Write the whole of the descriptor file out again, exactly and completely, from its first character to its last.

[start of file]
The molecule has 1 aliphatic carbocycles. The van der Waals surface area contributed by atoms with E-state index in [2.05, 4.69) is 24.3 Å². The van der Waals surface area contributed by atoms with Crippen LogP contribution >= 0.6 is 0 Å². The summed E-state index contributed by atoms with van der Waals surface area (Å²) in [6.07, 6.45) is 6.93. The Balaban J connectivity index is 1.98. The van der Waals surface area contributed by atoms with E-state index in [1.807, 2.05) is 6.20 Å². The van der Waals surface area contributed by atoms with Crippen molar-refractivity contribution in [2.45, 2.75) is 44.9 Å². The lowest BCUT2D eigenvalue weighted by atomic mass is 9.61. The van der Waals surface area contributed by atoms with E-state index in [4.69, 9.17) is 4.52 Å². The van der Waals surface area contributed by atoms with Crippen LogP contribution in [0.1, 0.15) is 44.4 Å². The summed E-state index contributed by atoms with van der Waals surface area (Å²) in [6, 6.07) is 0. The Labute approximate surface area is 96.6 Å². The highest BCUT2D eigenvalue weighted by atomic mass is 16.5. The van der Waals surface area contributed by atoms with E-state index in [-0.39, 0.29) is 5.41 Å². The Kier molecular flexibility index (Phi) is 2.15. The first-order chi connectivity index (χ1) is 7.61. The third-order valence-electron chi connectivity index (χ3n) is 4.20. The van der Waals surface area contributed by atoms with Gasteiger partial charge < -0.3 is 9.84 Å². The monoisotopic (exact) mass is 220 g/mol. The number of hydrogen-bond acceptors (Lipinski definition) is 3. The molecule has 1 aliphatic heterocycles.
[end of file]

The molecule has 1 aliphatic carbocycles. The van der Waals surface area contributed by atoms with E-state index in [2.05, 4.69) is 24.3 Å². The van der Waals surface area contributed by atoms with Crippen LogP contribution >= 0.6 is 0 Å². The summed E-state index contributed by atoms with van der Waals surface area (Å²) in [6.07, 6.45) is 6.93. The Balaban J connectivity index is 1.98. The van der Waals surface area contributed by atoms with E-state index in [1.807, 2.05) is 6.20 Å². The van der Waals surface area contributed by atoms with Crippen molar-refractivity contribution in [2.45, 2.75) is 44.9 Å². The lowest BCUT2D eigenvalue weighted by atomic mass is 9.61. The van der Waals surface area contributed by atoms with E-state index in [4.69, 9.17) is 4.52 Å². The van der Waals surface area contributed by atoms with Crippen LogP contribution in [0.1, 0.15) is 44.4 Å². The summed E-state index contributed by atoms with van der Waals surface area (Å²) in [6, 6.07) is 0. The Labute approximate surface area is 96.6 Å². The highest BCUT2D eigenvalue weighted by atomic mass is 16.5. The van der Waals surface area contributed by atoms with E-state index in [-0.39, 0.29) is 5.41 Å². The Kier molecular flexibility index (Phi) is 2.15. The first-order chi connectivity index (χ1) is 7.61. The third-order valence-electron chi connectivity index (χ3n) is 4.20. The van der Waals surface area contributed by atoms with Gasteiger partial charge < -0.3 is 9.84 Å². The monoisotopic (exact) mass is 220 g/mol. The number of hydrogen-bond acceptors (Lipinski definition) is 3. The molecule has 1 aliphatic heterocycles.